Tuesday, February 26, 2008


New Jersey: Medicaid spent $73 Million on Anti-Psychotics for children '00 - '07.

I've been blogging about the overuse of anti-psychotic drugs for children. Here are stats from one state in the nation, Medicaid ONLY - you can bet private insurance covers much more. These drugs are BIG BUSINESS, not healthcare.

See the full article HERE. Below is a preview:

New Jersey’s Medicaid program spent more than $73 million on antipsychotic medications for children less than 18 years old between 2000 and 2007, according to state records, even though the drugs weren’t approved by the FDA for treating kids. And a state official acknowledges the drugs may have been prescribed for conditions other than schizophrenia and bipolar disorder, the approved uses. As a result, a state legislator is calling for an investigation and is formulating legislation.

“There are horror stories about these meds and there’s a reason they’re not prescribed for kids,” says New Jersey assemblyman Pat Diegnan, who adds that he plans to draft a bill to change the practice and to hold talks with the New Jersey attorney general’s office, which recently formed a task force to examine interactions between pharma and docs. “The entire issue is frightening and the state should be taking a closer look at this. I’m concerned about the casual prescribing by doctors and the enormous amount of money being spent.”

The disclosure comes amid growing debate over antipsychotics. At issue are fears that children are misdiagnosed; drugs are inadequately studied; some docs presribe the pills too readily, and drugmakers promote the meds improperly. As reported previously, a growing number of states are suing various drugmakers over marketing that led Medicaid programs to pay unnecessarily for the meds.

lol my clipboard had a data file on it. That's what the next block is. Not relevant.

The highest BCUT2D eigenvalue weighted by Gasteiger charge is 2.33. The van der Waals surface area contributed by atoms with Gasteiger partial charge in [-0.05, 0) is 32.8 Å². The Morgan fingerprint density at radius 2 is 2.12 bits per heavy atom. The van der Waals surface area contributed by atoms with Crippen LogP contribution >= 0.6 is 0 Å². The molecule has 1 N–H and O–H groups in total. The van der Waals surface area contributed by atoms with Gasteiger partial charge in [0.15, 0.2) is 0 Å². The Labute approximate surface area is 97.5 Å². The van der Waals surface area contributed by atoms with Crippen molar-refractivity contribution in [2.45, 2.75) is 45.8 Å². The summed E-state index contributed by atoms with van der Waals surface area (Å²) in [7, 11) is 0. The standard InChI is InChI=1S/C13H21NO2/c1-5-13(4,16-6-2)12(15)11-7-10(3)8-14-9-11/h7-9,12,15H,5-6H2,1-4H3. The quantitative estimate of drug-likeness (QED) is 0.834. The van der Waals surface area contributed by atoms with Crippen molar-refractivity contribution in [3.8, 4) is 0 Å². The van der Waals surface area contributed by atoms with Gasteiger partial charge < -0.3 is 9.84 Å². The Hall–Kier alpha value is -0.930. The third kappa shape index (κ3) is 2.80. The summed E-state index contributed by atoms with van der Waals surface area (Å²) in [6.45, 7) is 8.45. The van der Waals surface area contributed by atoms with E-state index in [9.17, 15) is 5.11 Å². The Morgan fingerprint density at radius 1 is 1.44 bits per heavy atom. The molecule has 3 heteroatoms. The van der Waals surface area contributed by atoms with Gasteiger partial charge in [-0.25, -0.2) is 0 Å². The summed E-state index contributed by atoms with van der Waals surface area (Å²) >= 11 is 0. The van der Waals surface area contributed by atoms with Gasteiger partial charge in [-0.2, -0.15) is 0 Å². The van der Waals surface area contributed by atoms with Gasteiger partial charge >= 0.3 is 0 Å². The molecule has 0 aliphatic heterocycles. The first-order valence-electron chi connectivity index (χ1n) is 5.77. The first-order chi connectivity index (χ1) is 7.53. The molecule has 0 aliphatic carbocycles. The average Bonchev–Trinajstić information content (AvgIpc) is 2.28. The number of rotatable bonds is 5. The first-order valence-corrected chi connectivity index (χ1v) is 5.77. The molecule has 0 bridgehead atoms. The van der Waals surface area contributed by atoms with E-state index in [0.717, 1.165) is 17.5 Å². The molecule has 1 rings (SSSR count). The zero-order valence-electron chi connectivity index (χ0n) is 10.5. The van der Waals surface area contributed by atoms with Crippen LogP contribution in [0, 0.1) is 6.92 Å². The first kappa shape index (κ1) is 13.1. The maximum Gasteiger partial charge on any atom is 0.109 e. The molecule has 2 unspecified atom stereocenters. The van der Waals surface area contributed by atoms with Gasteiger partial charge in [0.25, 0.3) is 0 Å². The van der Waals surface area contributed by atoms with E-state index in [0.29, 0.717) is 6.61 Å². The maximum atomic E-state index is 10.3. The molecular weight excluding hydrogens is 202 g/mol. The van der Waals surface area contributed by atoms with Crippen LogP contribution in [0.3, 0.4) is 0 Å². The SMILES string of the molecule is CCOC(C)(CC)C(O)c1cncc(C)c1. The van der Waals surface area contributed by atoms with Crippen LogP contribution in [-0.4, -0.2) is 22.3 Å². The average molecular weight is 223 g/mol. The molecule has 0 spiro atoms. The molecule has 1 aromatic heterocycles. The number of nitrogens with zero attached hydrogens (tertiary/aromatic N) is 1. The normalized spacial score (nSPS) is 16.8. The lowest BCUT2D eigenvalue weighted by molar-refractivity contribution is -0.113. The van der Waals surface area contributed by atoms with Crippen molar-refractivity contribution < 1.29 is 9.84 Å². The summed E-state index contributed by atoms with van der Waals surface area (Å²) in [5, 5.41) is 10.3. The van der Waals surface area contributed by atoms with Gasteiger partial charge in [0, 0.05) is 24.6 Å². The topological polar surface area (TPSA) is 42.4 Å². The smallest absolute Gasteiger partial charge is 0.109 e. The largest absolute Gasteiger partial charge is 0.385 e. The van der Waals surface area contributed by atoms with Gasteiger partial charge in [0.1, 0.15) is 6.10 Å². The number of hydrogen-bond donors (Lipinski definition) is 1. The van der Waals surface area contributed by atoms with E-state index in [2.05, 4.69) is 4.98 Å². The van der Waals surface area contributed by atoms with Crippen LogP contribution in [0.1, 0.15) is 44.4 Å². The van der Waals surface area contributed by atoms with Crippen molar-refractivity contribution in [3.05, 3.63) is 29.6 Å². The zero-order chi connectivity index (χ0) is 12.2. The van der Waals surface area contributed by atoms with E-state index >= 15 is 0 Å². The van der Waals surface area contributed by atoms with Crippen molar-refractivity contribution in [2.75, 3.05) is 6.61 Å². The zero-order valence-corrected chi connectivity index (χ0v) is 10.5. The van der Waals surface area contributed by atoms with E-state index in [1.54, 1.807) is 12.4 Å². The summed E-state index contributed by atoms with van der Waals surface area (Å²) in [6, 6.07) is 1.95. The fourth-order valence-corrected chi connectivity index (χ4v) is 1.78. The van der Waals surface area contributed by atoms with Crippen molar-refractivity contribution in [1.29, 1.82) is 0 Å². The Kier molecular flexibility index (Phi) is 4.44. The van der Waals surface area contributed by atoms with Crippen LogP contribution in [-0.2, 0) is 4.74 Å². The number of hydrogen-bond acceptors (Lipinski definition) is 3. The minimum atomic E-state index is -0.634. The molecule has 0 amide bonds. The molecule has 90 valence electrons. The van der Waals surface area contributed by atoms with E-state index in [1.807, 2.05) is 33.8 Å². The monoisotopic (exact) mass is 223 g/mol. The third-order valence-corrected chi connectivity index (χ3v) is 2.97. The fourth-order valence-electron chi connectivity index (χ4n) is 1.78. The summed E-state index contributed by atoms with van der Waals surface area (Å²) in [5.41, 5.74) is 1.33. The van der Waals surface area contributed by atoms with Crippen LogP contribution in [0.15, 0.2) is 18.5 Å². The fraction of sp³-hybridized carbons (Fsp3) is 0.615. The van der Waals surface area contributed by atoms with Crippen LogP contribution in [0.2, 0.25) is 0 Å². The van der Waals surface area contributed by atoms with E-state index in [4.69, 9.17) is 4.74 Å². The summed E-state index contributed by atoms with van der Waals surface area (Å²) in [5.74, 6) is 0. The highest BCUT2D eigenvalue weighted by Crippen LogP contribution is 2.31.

6 comments:

Michelle O'Neil said...

Yep. They wanted to put my daughter on prozac at three years old. My husband, the pharmacist said absolutly not. They have not studied the long terms effects on the developing brain.

"These drugs are BIG BUSINESS, not healthcare."

Well put Kim.

Amanda said...

On the news today I saw a lengthy article about a study that had shown there was no benefit in prozac over a placebo in most cases. By most cases they said there was no clear clinical advantage of using the drug. It seemed most people gained advantage by doing something about their condition which says a lot about our own ability to deal with things. May be the old addage of Mind over Matter really can ring true in this case.

Robin said...

True Story (friend of the family): A teenage boy was having some emotional problems, his mom had really bad insurance, so they put him on Zoloft, because it was a heck of alot cheaper than therapy. Two days later, he took the whole bottle. He survived (thank God) and rather than get him help they said, "Well that is sometimes a side effect of Zoloft". The next suicide attempt was four days later.

How can this make sense to anyone!!

Erica Orloff said...

Kim:
I know a friend of a friend--been around her quite a few times--who trudges her son to specialist after specialist for more and more meds for all thse vague diagnoses. But this woman is an AWFUL parent. I mean, I am FAR from perfect, but you can just watch her parent and cringe. And yet she will find doctors to give this kid diagnoses that I don't even think exist. Kids' brains are still developing. Every blip of childhood doesn't need to be medicated.

E

Kim Stagliano said...

Somehow we've decided that boys should not act like boys. And then we've vaccinated and fed the children in toxicity - which affects behavior. I don't know how we extricate our kids. It ain't in a McDonald's bag or a pill - that much I do know.

Erica Orloff said...

Kim:
Amen.
My kids all eat healthy and I buy organic more and more. Now, the two middle ones want to go vegetarian--which I do anyway, except for occasional fish (like once or twice a month). They are 10 and 12, and I applaud them for wanting to do it--for them it's a moral decision. But the end result will be good health, I think. Every time I read about a beef recall, I cringe. What the hell is wrong with our food supply?!?!?!
E